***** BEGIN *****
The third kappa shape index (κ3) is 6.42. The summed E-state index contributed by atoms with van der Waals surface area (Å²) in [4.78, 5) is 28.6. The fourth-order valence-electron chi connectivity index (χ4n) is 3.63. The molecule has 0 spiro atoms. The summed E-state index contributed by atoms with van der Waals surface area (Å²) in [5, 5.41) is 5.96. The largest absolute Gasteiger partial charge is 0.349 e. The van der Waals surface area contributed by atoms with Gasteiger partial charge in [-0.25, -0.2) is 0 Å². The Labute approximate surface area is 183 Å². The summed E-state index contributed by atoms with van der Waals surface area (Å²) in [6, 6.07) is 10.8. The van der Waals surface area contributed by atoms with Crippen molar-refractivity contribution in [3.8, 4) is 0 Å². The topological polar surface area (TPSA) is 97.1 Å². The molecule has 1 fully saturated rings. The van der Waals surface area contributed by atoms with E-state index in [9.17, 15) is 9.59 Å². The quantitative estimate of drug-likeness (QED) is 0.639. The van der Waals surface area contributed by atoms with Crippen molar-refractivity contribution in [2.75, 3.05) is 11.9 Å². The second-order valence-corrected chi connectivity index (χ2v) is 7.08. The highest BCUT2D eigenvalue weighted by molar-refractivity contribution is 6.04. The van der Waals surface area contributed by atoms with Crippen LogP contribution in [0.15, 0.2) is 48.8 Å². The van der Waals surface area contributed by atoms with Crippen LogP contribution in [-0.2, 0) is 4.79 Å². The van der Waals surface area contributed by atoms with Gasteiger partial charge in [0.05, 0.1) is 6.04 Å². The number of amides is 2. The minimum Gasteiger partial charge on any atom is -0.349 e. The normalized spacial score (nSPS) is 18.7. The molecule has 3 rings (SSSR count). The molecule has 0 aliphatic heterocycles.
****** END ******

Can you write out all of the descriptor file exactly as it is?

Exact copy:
The third kappa shape index (κ3) is 6.42. The summed E-state index contributed by atoms with van der Waals surface area (Å²) in [4.78, 5) is 28.6. The fourth-order valence-electron chi connectivity index (χ4n) is 3.63. The molecule has 0 spiro atoms. The summed E-state index contributed by atoms with van der Waals surface area (Å²) in [5, 5.41) is 5.96. The largest absolute Gasteiger partial charge is 0.349 e. The van der Waals surface area contributed by atoms with Gasteiger partial charge in [-0.25, -0.2) is 0 Å². The Labute approximate surface area is 183 Å². The summed E-state index contributed by atoms with van der Waals surface area (Å²) in [6, 6.07) is 10.8. The van der Waals surface area contributed by atoms with Crippen molar-refractivity contribution in [3.8, 4) is 0 Å². The topological polar surface area (TPSA) is 97.1 Å². The molecule has 1 fully saturated rings. The van der Waals surface area contributed by atoms with E-state index in [9.17, 15) is 9.59 Å². The quantitative estimate of drug-likeness (QED) is 0.639. The van der Waals surface area contributed by atoms with Crippen molar-refractivity contribution in [2.75, 3.05) is 11.9 Å². The second-order valence-corrected chi connectivity index (χ2v) is 7.08. The highest BCUT2D eigenvalue weighted by molar-refractivity contribution is 6.04. The van der Waals surface area contributed by atoms with Crippen LogP contribution in [0.15, 0.2) is 48.8 Å². The van der Waals surface area contributed by atoms with Crippen LogP contribution in [-0.2, 0) is 4.79 Å². The van der Waals surface area contributed by atoms with Gasteiger partial charge in [0.05, 0.1) is 6.04 Å². The number of amides is 2. The minimum Gasteiger partial charge on any atom is -0.349 e. The normalized spacial score (nSPS) is 18.7. The molecule has 3 rings (SSSR count). The molecule has 0 aliphatic heterocycles.